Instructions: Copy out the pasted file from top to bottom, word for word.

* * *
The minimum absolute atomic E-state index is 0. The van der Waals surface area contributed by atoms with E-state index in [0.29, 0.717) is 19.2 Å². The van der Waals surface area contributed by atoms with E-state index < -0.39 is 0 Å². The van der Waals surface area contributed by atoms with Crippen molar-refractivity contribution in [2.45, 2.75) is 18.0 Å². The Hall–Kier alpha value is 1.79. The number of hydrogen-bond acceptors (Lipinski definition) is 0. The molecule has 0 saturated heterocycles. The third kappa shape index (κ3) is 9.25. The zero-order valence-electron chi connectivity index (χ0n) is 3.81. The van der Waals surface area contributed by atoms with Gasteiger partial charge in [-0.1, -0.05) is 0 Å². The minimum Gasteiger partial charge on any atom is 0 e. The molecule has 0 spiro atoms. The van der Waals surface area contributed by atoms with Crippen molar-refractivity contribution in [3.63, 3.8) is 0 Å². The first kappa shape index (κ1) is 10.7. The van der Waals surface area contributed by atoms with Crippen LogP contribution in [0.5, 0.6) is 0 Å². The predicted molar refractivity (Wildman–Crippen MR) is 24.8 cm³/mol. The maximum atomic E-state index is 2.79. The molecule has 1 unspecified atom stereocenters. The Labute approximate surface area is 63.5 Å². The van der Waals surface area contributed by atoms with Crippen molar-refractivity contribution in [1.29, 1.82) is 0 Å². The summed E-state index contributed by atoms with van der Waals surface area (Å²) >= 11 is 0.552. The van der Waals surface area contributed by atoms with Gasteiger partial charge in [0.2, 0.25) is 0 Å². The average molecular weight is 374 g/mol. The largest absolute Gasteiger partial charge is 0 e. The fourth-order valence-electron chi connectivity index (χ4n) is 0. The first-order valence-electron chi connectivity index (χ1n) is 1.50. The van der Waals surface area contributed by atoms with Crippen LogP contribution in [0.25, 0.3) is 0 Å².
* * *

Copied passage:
The minimum absolute atomic E-state index is 0. The van der Waals surface area contributed by atoms with E-state index in [0.29, 0.717) is 19.2 Å². The van der Waals surface area contributed by atoms with E-state index < -0.39 is 0 Å². The van der Waals surface area contributed by atoms with Crippen molar-refractivity contribution in [2.45, 2.75) is 18.0 Å². The Hall–Kier alpha value is 1.79. The number of hydrogen-bond acceptors (Lipinski definition) is 0. The molecule has 0 saturated heterocycles. The third kappa shape index (κ3) is 9.25. The zero-order valence-electron chi connectivity index (χ0n) is 3.81. The van der Waals surface area contributed by atoms with Gasteiger partial charge in [-0.1, -0.05) is 0 Å². The minimum Gasteiger partial charge on any atom is 0 e. The molecule has 0 spiro atoms. The van der Waals surface area contributed by atoms with Crippen molar-refractivity contribution in [3.63, 3.8) is 0 Å². The first kappa shape index (κ1) is 10.7. The van der Waals surface area contributed by atoms with Crippen LogP contribution in [0.5, 0.6) is 0 Å². The predicted molar refractivity (Wildman–Crippen MR) is 24.8 cm³/mol. The maximum atomic E-state index is 2.79. The molecule has 1 unspecified atom stereocenters. The Labute approximate surface area is 63.5 Å². The van der Waals surface area contributed by atoms with Crippen molar-refractivity contribution in [1.29, 1.82) is 0 Å². The summed E-state index contributed by atoms with van der Waals surface area (Å²) >= 11 is 0.552. The van der Waals surface area contributed by atoms with Gasteiger partial charge in [0.2, 0.25) is 0 Å². The average molecular weight is 374 g/mol. The largest absolute Gasteiger partial charge is 0 e. The fourth-order valence-electron chi connectivity index (χ4n) is 0. The first-order valence-electron chi connectivity index (χ1n) is 1.50. The van der Waals surface area contributed by atoms with Crippen LogP contribution in [0.25, 0.3) is 0 Å².